Customer Reviews Require the Right Response

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TripAdvisor officials suggest that companies highlight positive comments that reviewers have made and mention related services or planned upgrades that they want to share with potential visitors.

“Please do not post responses that include content irrelevant to the review in question,” TripAdvisor states in the rules posted on its website. “No personal insults or irrelevant comments of a personal nature. Management responses may not threaten or coerce a reviewer or attempt to suppress reviewer contributions on our site. No accusations of review fraud. No responses directed to TripAdvisor staff or commenting about TripAdvisor policies. Owner responses must be based on first-hand experiences of management or their staff members.”

To ensure a response is professional and error-free, TripAdvisor further recommends that management write responses in a word processing program with spelling and grammar check features, then copy and paste responses into TripAdvisor’s Management Form response application.

All of the above show people that businesses care about their customers, Washcovick says, because the owner (or another executive, if the business is large enough) is taking the time to acknowledge the customer’s comments and to respond professionally.

TripAdvisor agrees: “Some businesses respond to every review, while others focus primarily on critical ones.”

But ignoring responses entirely is overlooking a way to promote the business and to assuage people who have had negative experiences with it.

Though consultants recommend that business owners pay more attention to negative reviews than positive ones, too often proprietors focus on the positive ones, says Andrew Friedenthal, CRM market researcher at Software Advice, a Gartner subsidiary that positions itself as a go-to third-party software review site.

“People tend to pay more attention to the reviews if there is a combination of positive reviews and negative ones,” Friedenthal says, adding that business owners should do the same. “Ignore the outliers—the ones that are very positive or very negative. Companies should focus on the ones that are in the middle.”

THE POSITIVE POWER OF NEGATIVITY

And then, contrary to what one might think, negative comments can be beneficial for businesses.

Northwestern University’s Spiegel Research Center studied the responses that customers of Canada’s national Air Miles Rewards Program made on its website and found this surprising result: Viewing negative comments decreased future spending, but posting negative comments actually increased it, if the customer was given a chance to experience the value of the brand (redeeming Air Miles loyalty points for travel, gift cards, or merchandise). Negative comment viewers decreased spending (point accumulation) by 12 percent and purchase frequency by 5 percent. But those who posted negative comments and then experienced the value of the brand by redeeming loyalty points increased spending (point accumulation) by 58 percent and purchase frequency by 16 percent.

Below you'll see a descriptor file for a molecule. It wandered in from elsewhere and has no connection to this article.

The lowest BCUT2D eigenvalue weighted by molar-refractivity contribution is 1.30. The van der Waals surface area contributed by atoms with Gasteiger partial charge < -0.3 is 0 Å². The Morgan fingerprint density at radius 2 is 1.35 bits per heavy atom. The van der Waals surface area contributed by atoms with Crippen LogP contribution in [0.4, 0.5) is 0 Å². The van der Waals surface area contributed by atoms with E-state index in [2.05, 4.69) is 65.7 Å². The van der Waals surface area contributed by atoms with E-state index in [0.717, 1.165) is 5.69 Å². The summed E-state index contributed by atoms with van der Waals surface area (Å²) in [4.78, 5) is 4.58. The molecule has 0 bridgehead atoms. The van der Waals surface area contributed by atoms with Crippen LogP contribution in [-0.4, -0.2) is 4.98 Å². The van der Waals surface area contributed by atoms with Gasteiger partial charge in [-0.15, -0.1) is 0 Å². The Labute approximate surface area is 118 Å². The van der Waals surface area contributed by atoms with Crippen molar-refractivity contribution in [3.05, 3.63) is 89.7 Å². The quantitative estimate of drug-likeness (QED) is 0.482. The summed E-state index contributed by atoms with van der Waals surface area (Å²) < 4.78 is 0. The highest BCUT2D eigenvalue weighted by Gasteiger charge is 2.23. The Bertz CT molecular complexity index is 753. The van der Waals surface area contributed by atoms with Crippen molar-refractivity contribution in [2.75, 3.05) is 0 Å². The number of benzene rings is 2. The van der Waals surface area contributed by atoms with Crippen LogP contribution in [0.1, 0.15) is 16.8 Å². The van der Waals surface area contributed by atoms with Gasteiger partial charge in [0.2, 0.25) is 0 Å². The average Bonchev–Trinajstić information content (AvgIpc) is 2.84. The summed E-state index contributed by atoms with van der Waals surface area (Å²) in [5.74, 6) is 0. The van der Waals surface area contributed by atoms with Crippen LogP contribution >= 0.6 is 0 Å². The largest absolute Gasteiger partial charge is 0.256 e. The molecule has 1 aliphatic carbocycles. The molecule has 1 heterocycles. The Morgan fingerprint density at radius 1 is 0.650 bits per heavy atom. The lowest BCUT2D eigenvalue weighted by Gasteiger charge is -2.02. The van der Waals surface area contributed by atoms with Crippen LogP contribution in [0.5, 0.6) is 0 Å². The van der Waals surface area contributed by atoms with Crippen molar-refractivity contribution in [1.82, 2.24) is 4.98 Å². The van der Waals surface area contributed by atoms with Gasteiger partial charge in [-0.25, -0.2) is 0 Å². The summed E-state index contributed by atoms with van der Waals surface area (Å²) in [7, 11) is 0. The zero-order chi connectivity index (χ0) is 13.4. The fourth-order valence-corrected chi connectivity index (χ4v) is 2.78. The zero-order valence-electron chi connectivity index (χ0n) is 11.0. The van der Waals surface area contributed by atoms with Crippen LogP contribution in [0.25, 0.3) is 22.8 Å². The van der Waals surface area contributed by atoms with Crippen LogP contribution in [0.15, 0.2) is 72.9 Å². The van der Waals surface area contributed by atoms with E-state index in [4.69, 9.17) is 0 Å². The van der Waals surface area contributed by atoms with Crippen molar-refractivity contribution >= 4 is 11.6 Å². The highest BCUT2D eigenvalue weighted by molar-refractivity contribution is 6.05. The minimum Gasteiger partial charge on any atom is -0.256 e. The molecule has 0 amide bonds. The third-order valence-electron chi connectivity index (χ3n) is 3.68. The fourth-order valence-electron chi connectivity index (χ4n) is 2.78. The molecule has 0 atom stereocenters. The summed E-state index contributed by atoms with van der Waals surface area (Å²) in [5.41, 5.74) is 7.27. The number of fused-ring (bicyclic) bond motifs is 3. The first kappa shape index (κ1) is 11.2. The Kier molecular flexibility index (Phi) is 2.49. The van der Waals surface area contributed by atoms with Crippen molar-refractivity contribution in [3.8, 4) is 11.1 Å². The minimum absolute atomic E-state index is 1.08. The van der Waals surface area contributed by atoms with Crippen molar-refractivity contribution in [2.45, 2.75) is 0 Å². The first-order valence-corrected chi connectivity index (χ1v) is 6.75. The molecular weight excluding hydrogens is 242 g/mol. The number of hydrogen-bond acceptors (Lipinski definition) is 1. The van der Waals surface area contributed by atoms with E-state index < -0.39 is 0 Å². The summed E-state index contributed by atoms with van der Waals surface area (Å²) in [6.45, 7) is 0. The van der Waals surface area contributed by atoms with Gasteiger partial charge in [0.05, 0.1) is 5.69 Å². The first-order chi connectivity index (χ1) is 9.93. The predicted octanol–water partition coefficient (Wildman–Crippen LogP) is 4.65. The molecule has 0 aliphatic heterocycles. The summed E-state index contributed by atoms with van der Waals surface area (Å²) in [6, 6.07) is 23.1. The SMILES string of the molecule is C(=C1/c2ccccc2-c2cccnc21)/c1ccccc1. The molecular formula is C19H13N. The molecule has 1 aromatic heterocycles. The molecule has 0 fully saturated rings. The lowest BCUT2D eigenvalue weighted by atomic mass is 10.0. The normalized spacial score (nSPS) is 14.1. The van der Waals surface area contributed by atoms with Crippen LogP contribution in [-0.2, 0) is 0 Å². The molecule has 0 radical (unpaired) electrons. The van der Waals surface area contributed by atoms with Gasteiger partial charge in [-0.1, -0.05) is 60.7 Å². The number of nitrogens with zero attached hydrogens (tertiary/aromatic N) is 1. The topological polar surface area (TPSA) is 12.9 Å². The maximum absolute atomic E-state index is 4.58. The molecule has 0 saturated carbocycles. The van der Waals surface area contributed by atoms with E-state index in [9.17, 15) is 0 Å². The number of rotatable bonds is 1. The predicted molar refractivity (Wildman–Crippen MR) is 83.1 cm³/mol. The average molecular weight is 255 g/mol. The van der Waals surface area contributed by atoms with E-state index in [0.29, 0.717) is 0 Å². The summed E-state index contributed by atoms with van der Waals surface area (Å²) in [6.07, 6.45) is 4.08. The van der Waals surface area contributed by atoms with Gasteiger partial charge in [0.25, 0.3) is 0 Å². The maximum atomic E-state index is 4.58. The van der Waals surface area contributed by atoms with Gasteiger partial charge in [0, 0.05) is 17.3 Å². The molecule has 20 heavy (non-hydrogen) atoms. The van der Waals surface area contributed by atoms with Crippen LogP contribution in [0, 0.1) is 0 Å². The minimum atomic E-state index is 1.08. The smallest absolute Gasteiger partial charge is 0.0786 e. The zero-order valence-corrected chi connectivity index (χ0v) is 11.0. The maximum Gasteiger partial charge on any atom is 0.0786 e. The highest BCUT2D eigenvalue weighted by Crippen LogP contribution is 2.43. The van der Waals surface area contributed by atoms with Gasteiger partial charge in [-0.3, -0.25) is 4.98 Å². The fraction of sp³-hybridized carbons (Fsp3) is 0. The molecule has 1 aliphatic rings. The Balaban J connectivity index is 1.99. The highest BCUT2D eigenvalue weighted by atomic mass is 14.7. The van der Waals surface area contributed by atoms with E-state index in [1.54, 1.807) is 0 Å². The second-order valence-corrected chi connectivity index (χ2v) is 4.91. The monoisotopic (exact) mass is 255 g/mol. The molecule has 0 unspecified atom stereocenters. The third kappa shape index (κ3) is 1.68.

TripAdvisor also recommends taking the care and time to respond to negative comments: “It’s generally a good idea to respond to reviews that are negative, as well as those where you can correct a factual misstatement or write about an action you’ve taken to correct problems addressed in the review. Another best practice is to always have at least one management response among the 10 most recent reviews you’ve received. That will help ensure travelers don’t have to dig too far into your property’s review history to see a response from you,” it says on its site.

And then handling those comments in the right way is instrumental in turning negative comments into positive customer service.

“If you respond to reviews, you distinguish yourself from your competitors who don’t. Keep your response brief,” Washcovick advises. “Thank them for taking the time to comment. Address their general concerns. Remember that you’re not just responding to the customer, you are representing your company to the masses.”

When dealing with negative comments, Washcovick further recommends the following:

• Express empathy for any negative comments, by saying something like “I understand your frustration at your extraordinarily long wait for a table.” Then the business can offer an alternative time of day when business is slower, or explain any extenuating circumstance, such as higher-than-normal reservations.

• Mention any steps taken to correct any issues the reviewer expressed.

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